An image of a rare Siberian or Amur tiger has won the Wildlife Photographer of the Year competition.
Photographer Sergey Gorshkov captured the photo in Eastern Russia, using a hidden camera trap which was triggered with a motion sensor when animals walked by. As with most wildlife photography, it was a matter of extreme patience as it took him more than 11 months to finally get the picture he has titled “The Embrace”.
A female tiger is seen marking her scent on a tree, in the Land of the Leopard National park in the Russian Far East. Considered the same subspecies as the Bengal tiger, the Amur tiger is only found in this region, with small numbers across the border with China and possibly a few in North Korea.
Chair of the judging panel Roz Kidman-Cox said the image was “a unique glimpse of an intimate moment deep in a magical forest.”
“It’s also a story told in glorious colour and texture of the comeback of the Amur tiger, a symbol of the Russian wilderness,” she added.
Making a comeback
Due to hunting and logging, the Amur tiger was in trouble at the beginning of the 21st century. The wild boar and deer they hunt are also threatened by deforestation, meaning that they have to travel vast distances in order to find food. This makes sightings of the majestic creatures few and far between.
Sergey knew his chances of getting a picture of elusive creatures was slim but he was determined to photograph the animal that is such a distinct symbol of his Siberian homeland. He looked for signs like scent, hairs and scratch marks to decide where he was most likely to see a tiger.
The area where he paced his camera trap in Primorsky Krai, Russia is a 2,799 square kilometre national park set up to protect another of the world’s rarest cats, the Amur leopard. Tigers in the region have benefited too and the ancient fir forest is now a stronghold for the species.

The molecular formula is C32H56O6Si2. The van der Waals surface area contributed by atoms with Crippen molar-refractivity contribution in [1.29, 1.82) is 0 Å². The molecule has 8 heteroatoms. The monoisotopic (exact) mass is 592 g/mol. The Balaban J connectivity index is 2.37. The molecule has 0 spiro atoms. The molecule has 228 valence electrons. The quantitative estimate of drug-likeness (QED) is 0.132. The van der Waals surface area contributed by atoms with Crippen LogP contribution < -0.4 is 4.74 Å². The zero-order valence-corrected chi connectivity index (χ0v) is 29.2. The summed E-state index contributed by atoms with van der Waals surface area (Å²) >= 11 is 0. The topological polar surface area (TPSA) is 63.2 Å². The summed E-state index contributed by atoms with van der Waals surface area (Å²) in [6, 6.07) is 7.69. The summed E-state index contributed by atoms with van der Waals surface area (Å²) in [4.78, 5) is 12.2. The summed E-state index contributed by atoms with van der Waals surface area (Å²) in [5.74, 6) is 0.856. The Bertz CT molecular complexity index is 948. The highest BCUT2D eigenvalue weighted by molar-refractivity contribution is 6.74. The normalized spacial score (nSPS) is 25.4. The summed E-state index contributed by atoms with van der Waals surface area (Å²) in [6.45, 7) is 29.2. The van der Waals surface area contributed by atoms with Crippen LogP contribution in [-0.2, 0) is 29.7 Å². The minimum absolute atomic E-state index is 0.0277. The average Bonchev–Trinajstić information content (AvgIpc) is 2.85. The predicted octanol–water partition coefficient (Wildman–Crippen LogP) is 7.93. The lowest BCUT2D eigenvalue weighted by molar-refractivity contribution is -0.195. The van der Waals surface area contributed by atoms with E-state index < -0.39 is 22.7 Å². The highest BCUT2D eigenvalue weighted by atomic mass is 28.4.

Thanks to these conservation efforts, unpublished camera trap surveys have revealed that numbers are likely increasing with an estimated population of 500-600 individuals.
“Hunted to the verge of extinction in the past century, the Amur population is still threatened by poaching and logging today,” says Dr Tim Littlewood, Natural History Museum’s Executive Director of Science and a member of the jury which judged the photos.
“The remarkable sight of the tigress immersed in her natural environment offers us hope, as recent reports suggest numbers are growing from dedicated conservation efforts.”
Sergey’s image was selected from 49,000 entries from around the world and his win was announced by the Duchess of Cambridge at an online awards ceremony earlier this week. Alongside 100 other images showcasing the natural world, the photo will be on display as part of an exhibition at the Natural History Museum in London.
The exhibition will also be touring to international venues in Australia, Canada, Denmark, Germany and more.
_Wildlife Photographer of the Year is developed and produced by the Natural History Museum London. _